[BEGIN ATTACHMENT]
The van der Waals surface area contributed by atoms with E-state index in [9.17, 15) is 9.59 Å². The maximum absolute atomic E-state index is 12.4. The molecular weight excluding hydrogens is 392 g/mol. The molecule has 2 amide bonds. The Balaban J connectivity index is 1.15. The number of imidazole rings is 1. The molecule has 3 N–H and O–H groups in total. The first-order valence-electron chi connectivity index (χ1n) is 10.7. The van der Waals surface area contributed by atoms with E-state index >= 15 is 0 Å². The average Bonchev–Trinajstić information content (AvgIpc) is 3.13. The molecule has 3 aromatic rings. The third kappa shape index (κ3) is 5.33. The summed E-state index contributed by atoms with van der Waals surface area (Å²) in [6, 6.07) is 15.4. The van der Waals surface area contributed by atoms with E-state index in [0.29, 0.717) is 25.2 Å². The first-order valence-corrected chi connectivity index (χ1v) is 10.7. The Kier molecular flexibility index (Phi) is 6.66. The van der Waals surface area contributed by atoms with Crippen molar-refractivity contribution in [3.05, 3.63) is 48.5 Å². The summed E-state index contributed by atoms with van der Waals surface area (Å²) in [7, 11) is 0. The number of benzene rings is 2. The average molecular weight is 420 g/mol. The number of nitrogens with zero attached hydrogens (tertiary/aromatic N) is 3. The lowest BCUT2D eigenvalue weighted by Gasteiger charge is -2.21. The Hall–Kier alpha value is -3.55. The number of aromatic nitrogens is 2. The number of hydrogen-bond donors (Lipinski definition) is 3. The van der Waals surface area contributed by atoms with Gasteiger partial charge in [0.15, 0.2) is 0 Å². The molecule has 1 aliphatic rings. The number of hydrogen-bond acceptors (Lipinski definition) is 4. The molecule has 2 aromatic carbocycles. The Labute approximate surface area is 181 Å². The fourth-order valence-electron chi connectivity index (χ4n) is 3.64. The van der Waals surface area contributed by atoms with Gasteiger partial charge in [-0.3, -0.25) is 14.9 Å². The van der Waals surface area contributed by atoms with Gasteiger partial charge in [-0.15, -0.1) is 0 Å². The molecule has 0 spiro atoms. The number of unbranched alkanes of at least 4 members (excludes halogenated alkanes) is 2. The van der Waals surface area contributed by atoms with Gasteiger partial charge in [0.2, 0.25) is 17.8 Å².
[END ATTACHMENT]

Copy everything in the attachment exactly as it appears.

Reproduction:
The van der Waals surface area contributed by atoms with E-state index in [9.17, 15) is 9.59 Å². The maximum absolute atomic E-state index is 12.4. The molecular weight excluding hydrogens is 392 g/mol. The molecule has 2 amide bonds. The Balaban J connectivity index is 1.15. The number of imidazole rings is 1. The molecule has 3 N–H and O–H groups in total. The first-order valence-electron chi connectivity index (χ1n) is 10.7. The van der Waals surface area contributed by atoms with E-state index >= 15 is 0 Å². The average Bonchev–Trinajstić information content (AvgIpc) is 3.13. The molecule has 3 aromatic rings. The third kappa shape index (κ3) is 5.33. The summed E-state index contributed by atoms with van der Waals surface area (Å²) in [6, 6.07) is 15.4. The van der Waals surface area contributed by atoms with E-state index in [0.29, 0.717) is 25.2 Å². The first-order valence-corrected chi connectivity index (χ1v) is 10.7. The Kier molecular flexibility index (Phi) is 6.66. The van der Waals surface area contributed by atoms with Crippen molar-refractivity contribution in [3.05, 3.63) is 48.5 Å². The summed E-state index contributed by atoms with van der Waals surface area (Å²) in [7, 11) is 0. The number of benzene rings is 2. The average molecular weight is 420 g/mol. The number of nitrogens with zero attached hydrogens (tertiary/aromatic N) is 3. The lowest BCUT2D eigenvalue weighted by Gasteiger charge is -2.21. The Hall–Kier alpha value is -3.55. The number of aromatic nitrogens is 2. The number of hydrogen-bond donors (Lipinski definition) is 3. The van der Waals surface area contributed by atoms with Gasteiger partial charge in [0.15, 0.2) is 0 Å². The molecule has 1 aliphatic rings. The number of hydrogen-bond acceptors (Lipinski definition) is 4. The molecule has 2 aromatic carbocycles. The Labute approximate surface area is 181 Å². The fourth-order valence-electron chi connectivity index (χ4n) is 3.64. The van der Waals surface area contributed by atoms with Gasteiger partial charge in [-0.3, -0.25) is 14.9 Å². The van der Waals surface area contributed by atoms with Gasteiger partial charge in [-0.15, -0.1) is 0 Å². The molecule has 0 spiro atoms. The number of unbranched alkanes of at least 4 members (excludes halogenated alkanes) is 2. The van der Waals surface area contributed by atoms with Gasteiger partial charge in [0.2, 0.25) is 17.8 Å².